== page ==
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- Workinonit Farm
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iBLeslie wrote:Great post...but what if u have a 6 week old beef calf that wont drink milk period but eats hay some manna and grain and drinks water well and is healthy? lack of milk at this age will cause what kind of problems? My kids are very attached so he will probably be just a pasture ornament so stunting isnt that big a deal. I do tho worry about nutrition. Do I give loose minerals at this age???
You can sprinkle the powdered milk replacer on the feed, or mix it in with the feed. This way, they're still getting "milk".
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I don't usually give them anything to drink the first 48 hours apart from warm water with added electrolytes and some molasses to flavour and make it all more palatable, I certainly wouldn't advise any grain within this period but would offer good quality hay [barley straw is fine] if they want it. [helps to develop the rumen]
I would only offer grain after the 48 hour period if all seems well with them and then only in very small quantities, I would start with a mugful, see how they go with that and increase gradually until they can manage a 1lb twice per day [total 2lbs grain per day]. Once they can manage this amount and are eating hay/straw comfortably you can wean them. It is vital that you don't rush them, I keep records of amounts fed and how much they leave so that I don't push them too early, some calfs will do better than others, treat each as an individual and you won't go far wrong.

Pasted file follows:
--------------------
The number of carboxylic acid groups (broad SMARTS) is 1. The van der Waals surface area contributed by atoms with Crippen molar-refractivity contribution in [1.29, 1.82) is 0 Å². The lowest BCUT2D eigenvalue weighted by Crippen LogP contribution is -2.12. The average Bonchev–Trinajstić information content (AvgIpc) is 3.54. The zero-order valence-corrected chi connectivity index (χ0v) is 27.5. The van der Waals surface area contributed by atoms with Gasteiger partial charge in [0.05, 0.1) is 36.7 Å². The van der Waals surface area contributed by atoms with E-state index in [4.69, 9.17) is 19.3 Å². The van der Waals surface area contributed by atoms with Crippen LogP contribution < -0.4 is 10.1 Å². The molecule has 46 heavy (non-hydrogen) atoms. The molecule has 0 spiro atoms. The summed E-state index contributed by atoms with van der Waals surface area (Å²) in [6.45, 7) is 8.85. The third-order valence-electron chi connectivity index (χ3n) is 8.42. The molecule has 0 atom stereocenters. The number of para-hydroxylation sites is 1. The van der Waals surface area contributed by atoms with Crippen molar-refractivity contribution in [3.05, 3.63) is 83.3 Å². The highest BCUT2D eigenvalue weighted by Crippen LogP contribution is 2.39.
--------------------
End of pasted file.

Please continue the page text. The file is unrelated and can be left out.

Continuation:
I would also let them have milk after the 48 hours but in very small amounts initially, you don't want to cause any stomach upsets [milk replacer is fine], I would start with 1/2 pint/litre and build up to 1 litre twice per day [try and serve at body temp], again I always keep records, amount fed/amount finished.
As you are already feeding grain I would cut back until the one with the loose stools calms down and see how he goes. Whilst I applaud the use of antibiotics etc, remember that while they help destroy harmful bacteria they can also destroy beneficial bacteria so should only be used as a last resort.
It helps if you have a thermometer and learn how to take a temperature, usual temps are 100.5 - 103 degrees.
I think that you are doing fine so far Kate, just remember introduce any new feeds in increments and always try and have clean hands/clothes when handling them and keep records.